Tuesday, January 15, 2008

Newport, trains, O.C. Historical Commission, etc.

Today's photo was taken Aug. 20, 1890, at the Santa Ana River near Newport Beach. James and Robert McFadden (with contractor Joseph Bright on the left) are watching their Santa Ana Rail Road being built. Once completed, the line brought frieght from the landing at Newport Beach into Santa Ana. Today, Hoag Hospital sits on the hill behind the pile driver. (Some background info from Donaldson & Myer's excellent book, Rails Through the Orange Groves, Vol. 1)
There are currently two vacancies on the Orange County Historical Commission: One in the 5th Supervisorial District and another in the 3rd. The new opening in the 5th is to replace Don Tryon of San Juan Capistrano.

Several people have sent me links to this article about preservation and the fate of an old Mid-Century Modern coffee shop in Seattle. Although non-O.C., I present this story to you in the spirit of "learning from others." Besides, you preservationists out there will love the irony.
Today in O.C. History: On Jan. 15, 1859, the Los Angeles Vinyard Society selected a name for their new colony: Anaheim. The name combines "Ana" (from the nearby river), and "Heim," which means "home" in German.


itsnotaplace said...

so... Trying to get my bearings... is that body of water they are looking across the mouth of the Santa Ana river, or the bay at Newport? Or did the Santa ana river empty into what is now Newport harbor back then?

Chris Jepsen said...

Your last guess is correct, sir.

In fact, the Santa Ana River is the reason Newport Bay/Harbor exists at all. That was the mouth at one point.

itsnotaplace said...

That's what I figured... Seemed that the nice non-silted exit that the river takes at its current location was way to "clean"... no river delta. I just never heard that it actually did empty into the harbor. On another note... I saw an old map of the county which showed another fork of the Santa Ana river which used to run along the north side of the city of Anaheim (in addition to its current path between Anaheim and Orange) ... down to where seal beach Naval Station is and empty into "Anaheim Bay". I always wondered why it was called Anaheim bay, being so far from Anaheim, and why Anaheim (home by the Santa Ana River) was named after the river when the current river is so far from the original boundry of the city. I assume that other notherly fork was why.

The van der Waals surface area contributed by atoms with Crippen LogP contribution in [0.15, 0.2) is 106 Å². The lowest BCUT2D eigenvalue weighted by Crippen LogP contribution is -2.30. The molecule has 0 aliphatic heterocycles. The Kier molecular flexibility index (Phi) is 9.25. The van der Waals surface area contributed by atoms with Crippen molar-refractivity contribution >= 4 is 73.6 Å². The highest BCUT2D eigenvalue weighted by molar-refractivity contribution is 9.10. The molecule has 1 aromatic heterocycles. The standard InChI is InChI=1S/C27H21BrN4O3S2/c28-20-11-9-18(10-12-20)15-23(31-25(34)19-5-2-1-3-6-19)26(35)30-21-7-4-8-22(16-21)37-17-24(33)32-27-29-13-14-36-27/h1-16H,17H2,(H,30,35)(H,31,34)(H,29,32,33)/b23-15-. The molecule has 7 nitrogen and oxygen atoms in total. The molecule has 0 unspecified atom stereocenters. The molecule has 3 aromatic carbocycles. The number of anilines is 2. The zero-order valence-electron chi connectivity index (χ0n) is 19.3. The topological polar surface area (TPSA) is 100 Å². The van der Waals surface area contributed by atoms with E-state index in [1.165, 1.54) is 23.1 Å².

colony rabble said...

Itsnotaplace: Actually, the river has changed course several times, before being tamed by concrete banks. Essentially all of central Anaheim sits on river bottom, fabulous growing dirt. The grapes loved it (pre-blight) and we rivaled Napa in terms of production. Crying shame we keep paving over such productive land. Depending on the map you are looking at you may also have seen the irrigation ditch that Hansen dug to bring water over the Yorba land to Anaheim, or even the primary irrigation ditch that ran through the northern end of the original Colony to water the crops before pipes.

Anaheim Bay in Seal Beach was earlier referred to as Anaheim Landing, and is where the original Anaheim colonists landed their goods and passengers off the San Francisco steam boats. It was the shortest route from ocean to town, before real roads, etc.

Cynthia Ward
President, Anaheim Historical Society

Chris Jepsen said...

(Note: I just typed an answer when I saw Cynthia post her own reply. That's okay, since my version covers somewhat different territory...)

Yes, at various points in time, the Santa Ana River has wandered all over the place. But it was more or less on its current course in 1857, when Anaheim was founded.
(The last major shift in the river's course was in 1825.)

Anaheim (originally spelled "Annaheim," but quickly changed) may not have been *right* on the river, but it was close enough and could draw its water from the river by means of a ditch. In fact, you may notice that the older part of Anaheim is layed out at an angle, following the ditch, rather than the usual north/south/east/west allignment.

Likewise, Anaheim Bay/Anaheim Landing was a distance away, but was still the closest bay or port for the people of Anaheim. It was a relatively reasonable trip to make with a wagon.

The Santa Ana River was diverted directly out to sea (rather than into Newport Bay) around 1919. In 1920, Bitter Point Dam was erected to hold the river on its new course and to protect West Newport. At the same time, Newport Harbor – now free of continuous silt deposits – began to be developed.

The earthen Bitter Point Dam can’t be seen anymore, but I'm told there's a very slight rise in PCH when you drive over its buried remains.

itsnotaplace said...

Thanks for the great replies Cynthia and Chris!

I just did a google search for "Bitter Point Dam" and found minutes from the City of Newport Beach meeting in 2005 talking about a "SEMENIUK SLOUGH PRELIMINARY ENGINEERING STUDY" where they mention that this structure is a remnant of the old Bitter Point Dam.

Click link above then scroll down to section number 17

I wonder if that is visible from any pubic location?